Worldly men varnished over with religion!

(Horatius Bonar, "Christ and the World")

"Having a form of godliness but denying its power." 2 Timothy 3:5

There are many religious professors, whose object seems to be, to get hold of both worlds. They want as much of worldly comfort and pleasure as will gratify their carnal tastes. Their life is a compromise. Their object is . . .
  to balance between two adverse interests;
  to adjust the conflicting claims of this world
    and of the world to come;
  to please and to serve two masters;
  to gratify two tastes;
  to walk in two opposite ways at once;
  to secure the friendship of the world without
    losing the friendship of God.

These are, in fact, worldly men varnished over with religion—that is all. There are many of these in our day, when religion is fashionable. They have never broken with sin, nor crucified self, nor taken up the cross. Their heart is not right with God.

Some of these are people who have been brought up in worldliness, and who have, as they grew up, added a little religion to their worldliness—to make it respectable. They have merely 'religionized the outer man'—leaving the inner man unmelted, unbroken, and unrenewed. They have passed through a certain religious process—but not experienced the heavenly change, without which they cannot enter the kingdom of God. There has been . . .
  no broken-heartedness;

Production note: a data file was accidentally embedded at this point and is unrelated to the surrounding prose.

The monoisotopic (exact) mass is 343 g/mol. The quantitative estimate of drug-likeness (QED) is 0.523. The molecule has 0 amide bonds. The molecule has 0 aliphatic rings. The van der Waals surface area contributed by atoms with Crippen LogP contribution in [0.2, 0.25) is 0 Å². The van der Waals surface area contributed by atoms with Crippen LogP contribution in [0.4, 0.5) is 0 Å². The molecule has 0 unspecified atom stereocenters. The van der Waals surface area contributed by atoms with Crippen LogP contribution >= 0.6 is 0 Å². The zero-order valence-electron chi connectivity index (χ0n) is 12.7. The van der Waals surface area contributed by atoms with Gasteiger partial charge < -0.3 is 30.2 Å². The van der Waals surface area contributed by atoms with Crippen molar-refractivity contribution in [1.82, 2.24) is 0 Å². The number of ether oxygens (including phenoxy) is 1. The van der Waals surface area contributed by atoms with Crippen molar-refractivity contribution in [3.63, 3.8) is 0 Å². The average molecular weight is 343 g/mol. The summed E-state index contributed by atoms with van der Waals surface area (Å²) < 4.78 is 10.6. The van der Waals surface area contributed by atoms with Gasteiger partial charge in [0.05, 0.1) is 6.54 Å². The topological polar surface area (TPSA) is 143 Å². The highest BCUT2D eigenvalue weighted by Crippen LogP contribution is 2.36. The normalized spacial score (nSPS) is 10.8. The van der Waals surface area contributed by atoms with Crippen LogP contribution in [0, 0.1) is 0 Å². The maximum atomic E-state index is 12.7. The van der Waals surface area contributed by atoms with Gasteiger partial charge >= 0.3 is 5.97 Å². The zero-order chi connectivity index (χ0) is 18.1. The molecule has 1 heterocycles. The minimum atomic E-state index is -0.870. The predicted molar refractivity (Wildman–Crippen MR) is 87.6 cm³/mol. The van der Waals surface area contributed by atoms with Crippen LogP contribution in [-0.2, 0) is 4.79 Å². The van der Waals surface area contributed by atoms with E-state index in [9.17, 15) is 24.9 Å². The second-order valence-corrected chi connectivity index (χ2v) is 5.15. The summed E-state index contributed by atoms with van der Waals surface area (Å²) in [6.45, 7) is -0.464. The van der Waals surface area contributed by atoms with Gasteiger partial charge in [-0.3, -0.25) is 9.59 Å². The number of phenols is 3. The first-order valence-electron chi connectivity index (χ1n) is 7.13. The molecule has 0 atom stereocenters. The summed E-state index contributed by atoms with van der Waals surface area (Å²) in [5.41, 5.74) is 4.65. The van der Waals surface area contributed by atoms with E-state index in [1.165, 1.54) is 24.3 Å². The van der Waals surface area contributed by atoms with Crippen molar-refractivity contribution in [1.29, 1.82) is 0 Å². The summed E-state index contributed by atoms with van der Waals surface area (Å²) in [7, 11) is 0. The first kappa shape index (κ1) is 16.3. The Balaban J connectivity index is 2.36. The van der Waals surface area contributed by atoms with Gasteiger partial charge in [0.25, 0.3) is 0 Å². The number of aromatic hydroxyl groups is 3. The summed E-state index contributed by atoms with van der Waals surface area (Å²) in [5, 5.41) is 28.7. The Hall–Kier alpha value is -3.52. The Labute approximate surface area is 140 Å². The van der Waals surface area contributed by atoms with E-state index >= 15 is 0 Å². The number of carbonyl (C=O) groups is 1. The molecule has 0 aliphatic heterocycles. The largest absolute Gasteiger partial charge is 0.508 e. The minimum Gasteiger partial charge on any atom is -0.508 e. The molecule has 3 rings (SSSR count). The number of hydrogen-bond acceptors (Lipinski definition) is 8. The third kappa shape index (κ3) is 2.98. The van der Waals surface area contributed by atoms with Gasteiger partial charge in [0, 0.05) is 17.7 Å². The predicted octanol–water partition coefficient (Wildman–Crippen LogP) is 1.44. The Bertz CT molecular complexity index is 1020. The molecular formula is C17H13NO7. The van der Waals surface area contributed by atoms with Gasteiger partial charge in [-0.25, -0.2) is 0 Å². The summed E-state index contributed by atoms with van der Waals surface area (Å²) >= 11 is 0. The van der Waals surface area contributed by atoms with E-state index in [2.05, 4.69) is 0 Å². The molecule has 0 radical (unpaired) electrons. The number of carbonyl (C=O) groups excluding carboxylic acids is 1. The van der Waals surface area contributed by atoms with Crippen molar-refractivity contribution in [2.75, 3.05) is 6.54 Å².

no breaking off from sin;
  no surrender of the soul to God;
  no crucifixion of the old man;
  no resurrection to newness of life.

After a while, in such cases, a deep and fixed 'formalism' settles in. Earnestness has faded away, and left nothing but its dregs. The soul has become sapless and insensible. The edge of feeling, both upon heart and conscience, has become blunted. The 'routine of religion' is still gone through, and the 'profession' still kept up; but all within is dried up and withered . . .
  there is no enjoyment of spiritual things;
  the service of God is a burden;
  praise and prayer are irksome;
  sermons and sacraments are wearisome;
and the poor professor moves on in his heartless career. Outwardly he is still religious—but at heart he is unspiritual and worldly.

These are the 'ambiguous disciples' of our age, who belong to Christ only in name. These are the stony-ground or thorny-ground hearers. Such a man's whole religious life is one grand delusion; and every step he takes in it is a blunder, and a stumble, and a snare. Let such a man know that, in his present half-worldly, half-religious condition, he has no real religion at all. It is a fabrication, a delusion.

O worldly formalist, fling away your vain hopes! Give up your fond idea of securing both earth and heaven. Go straight to Calvary; there be crucified to the world, and the world to you, by the cross of Christ. Go straight to Him who died and rose again, and drink into His love. One draught, no, one drop of that love will forever quench your love of sin, and be the death of that worldliness which threatens to be your eternal ruin!